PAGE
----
La Palma’s rugged natural beauty and epic volcanic landscapes make it a great place to holiday if you love the great outdoors. From hiking in the caldera of an inactive volcano and swimming in natural rock pools, to stargazing under dazzling night skies, there’s plenty to keep you happy on this little Canary Island.
La Palma is famous for its dramatic volcanic landscapes and otherworldly beauty, and nowhere is that more evident than in the Caldera de Taburiente National Park. The park is centred around a huge volcanic crater, which at 8km (5 miles) wide and around 2,000m (6,562ft) deep, is a truly spectacular sight.
Hike along one of the many trails that run along the caldera and its rim - passing through dense forest, discovering streams and waterfalls, and climbing rugged peaks as you go. You’ll find the highest point in La Palma, Roque de la Muchachos, here too. As you’d expect, the views from the top, out over the caldera, are incredible.
Thanks to its remote location and lack of development, La Palma offers some of the best stargazing in the world. In fact, the sky over the island is so beautiful that UNESCO has named La Palma an official ‘starlight reserve’. With very low levels of light pollution, the skies here are incredibly clear, making it easy to see countless dazzling constellations.
It doesn’t take a telescope or expert knowledge to be awe-struck by how brilliant the stars are in La Palma – you can stargaze from pretty much anywhere. But for the full experience, join a tour or visit one of the island’s many observatories to learn from an astronomer.
La Palma’s waters are blessed with vibrant marine life, including dolphins, pilot whales, minke whales, turtles and more. To see them in their natural habitat, head out to sea on a guided boat tour.
There are several boat tours available across the island and, while you can spot both whales and dolphins all year round, conditions are often best between April and October. Some tours are all about relaxing and watching the wildlife, while others encourage you to get in and have a swim too. Whatever you do, don’t forget your camera!
Atop La Palma’s highest peak stands one of its main attractions – a futuristic observatory. At 2,396m (7,861ft) above sea level, the views are spectacular and far reaching. On clear days you can see right across the Atlantic to Tenerife, La Gomera and El Hierro.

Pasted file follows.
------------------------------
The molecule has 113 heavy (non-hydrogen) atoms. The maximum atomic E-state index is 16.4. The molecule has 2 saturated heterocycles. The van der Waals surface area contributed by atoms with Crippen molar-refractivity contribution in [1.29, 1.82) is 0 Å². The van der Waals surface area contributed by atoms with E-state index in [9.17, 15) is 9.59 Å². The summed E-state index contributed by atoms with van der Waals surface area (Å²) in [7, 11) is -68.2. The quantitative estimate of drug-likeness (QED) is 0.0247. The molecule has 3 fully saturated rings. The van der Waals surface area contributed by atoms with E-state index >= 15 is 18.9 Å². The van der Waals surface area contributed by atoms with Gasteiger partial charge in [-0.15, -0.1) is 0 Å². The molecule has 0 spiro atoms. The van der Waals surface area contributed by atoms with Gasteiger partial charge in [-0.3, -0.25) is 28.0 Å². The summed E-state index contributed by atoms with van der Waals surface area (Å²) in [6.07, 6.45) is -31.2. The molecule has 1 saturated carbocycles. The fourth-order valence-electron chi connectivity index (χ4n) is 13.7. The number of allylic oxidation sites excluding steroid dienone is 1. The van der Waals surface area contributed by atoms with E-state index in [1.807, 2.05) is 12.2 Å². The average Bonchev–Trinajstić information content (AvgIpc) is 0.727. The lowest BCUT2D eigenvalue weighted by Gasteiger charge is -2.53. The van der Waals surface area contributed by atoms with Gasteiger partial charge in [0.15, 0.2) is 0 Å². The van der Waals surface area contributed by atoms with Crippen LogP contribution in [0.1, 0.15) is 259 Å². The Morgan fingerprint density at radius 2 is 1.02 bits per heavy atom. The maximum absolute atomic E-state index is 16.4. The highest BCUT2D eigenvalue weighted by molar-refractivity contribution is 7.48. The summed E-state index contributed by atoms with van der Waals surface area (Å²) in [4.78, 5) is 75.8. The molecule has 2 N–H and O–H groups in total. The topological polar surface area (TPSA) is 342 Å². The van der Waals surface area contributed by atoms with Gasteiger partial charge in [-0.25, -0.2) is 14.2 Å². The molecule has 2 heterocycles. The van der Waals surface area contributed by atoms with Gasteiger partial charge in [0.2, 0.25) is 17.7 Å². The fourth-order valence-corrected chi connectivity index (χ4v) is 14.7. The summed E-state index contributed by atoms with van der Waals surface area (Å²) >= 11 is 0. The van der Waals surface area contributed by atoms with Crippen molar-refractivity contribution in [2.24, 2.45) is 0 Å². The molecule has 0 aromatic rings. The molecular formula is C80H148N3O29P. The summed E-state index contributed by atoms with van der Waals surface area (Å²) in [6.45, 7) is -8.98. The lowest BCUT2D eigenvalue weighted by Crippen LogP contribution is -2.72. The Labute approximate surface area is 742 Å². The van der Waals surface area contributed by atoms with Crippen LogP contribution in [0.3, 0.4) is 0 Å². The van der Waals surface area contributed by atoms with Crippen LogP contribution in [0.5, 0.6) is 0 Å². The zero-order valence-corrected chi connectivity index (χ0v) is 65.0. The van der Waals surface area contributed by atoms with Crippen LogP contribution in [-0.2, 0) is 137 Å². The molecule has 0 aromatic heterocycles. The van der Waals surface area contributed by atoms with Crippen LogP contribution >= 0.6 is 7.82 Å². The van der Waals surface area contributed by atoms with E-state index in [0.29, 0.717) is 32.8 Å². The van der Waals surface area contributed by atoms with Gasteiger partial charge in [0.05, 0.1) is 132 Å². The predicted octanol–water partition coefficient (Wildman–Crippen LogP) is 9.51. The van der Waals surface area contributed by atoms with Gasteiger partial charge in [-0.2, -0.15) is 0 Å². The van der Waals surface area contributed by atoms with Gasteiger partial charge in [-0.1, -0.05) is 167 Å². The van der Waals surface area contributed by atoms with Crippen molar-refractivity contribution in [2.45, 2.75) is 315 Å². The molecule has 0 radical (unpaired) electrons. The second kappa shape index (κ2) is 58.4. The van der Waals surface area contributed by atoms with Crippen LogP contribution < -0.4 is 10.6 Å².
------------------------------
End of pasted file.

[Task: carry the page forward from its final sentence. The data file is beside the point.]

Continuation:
While it’s not possible to visit the observatory at night (this is a scientific research facility, after all), you can take a tour of the facility during the day. During these visits, you’ll learn about the inner workings of the observatory, and see some of its massive telescopes up close and personal.
Santa Cruz de la Palma is one of the prettiest cities in the Canaries, typified by its colourful 15th-century colonial architecture and balconies laden with flowers.
Explore the cobbled streets of the historic Old Town, wandering past cafes busy with locals and markets selling the fresh fruit and fish of the island. Be sure to walk along the Avenida Maritima, beautiful seafront promenade, to admire the sea views and some of city’s best preserved traditional balconies. The Museum of La Palma is also well worth a visit, and is housed in an atmospheric old convent building.
If you’re into more unusual holiday activities, visiting the glistening mounds of salt at the salt pans of Fuencaliente might be your thing. Located at the southerly tip of La Palma you’ll find bright-white piles of salt, set in pools of pink seawater and surrounded by black volcanic rock.
The juxtaposition of colours makes for a surreal view, which you can enjoy on a guided tour, while also learning more about how the salt goes from mound to table. After your tour, head to the site restaurant to enjoy more sea views and sample the freshly made salt firsthand.
One of the world’s last remaining laurel forests, lush Los Tilos was recognised as a UNESCO Biosphere Reserve in 2002 for its rare flora.
Choose from the numerous hiking trails and head off in search of hidden glades, rumbling waterfalls (such as Cascada de Los Tilos), and the wonderful wildlife that calls the forest home. Many of the plants and animals here are endemic species. Keep an eye out for rare white-tailed laurel pigeons and giant ferns – you won’t find them anywhere else.
Unlike the golden sands of Fuerteventura, some of La Palma’s best beaches are made of brilliant black sand. More moonscape than Spanish island, La Palma’s volcanic sands are nearly always quiet, with the package holiday crowd sticking to the better-known Canaries. Some of the island’s best shores include family-friendly Puerto de Tazacorte, Blue Flag Puerto Naos, and Playa de Echentive, which is backed by the majestic Teneguía volcano.
Every year, around February and March, Santa Cruz de la Palma plays host to La Palma’s biggest event, the lively Los Indianos Carnival. The fiesta is a celebration of the island’s friendly relationship with Cuba, and dates back to the 1960s.
A pure spectacle, over 80,000 people, dressed in white period costumes, descend on the capital to celebrate. Expect Cuban music, plenty of mojitos, and, on the last full day of the festivities, a huge talcum powder fight.
The coast of La Palma is dotted with natural rocky pools, filled with clear blue seawater. Some of the most popular pools, such as Charco Azul or La Fajana in the north of the island, have been developed to include stairs, and even have designated sunbathing areas and restaurants nearby.
While you’ll find these pretty pools all over the island, the two mentioned above are among the most picturesque.
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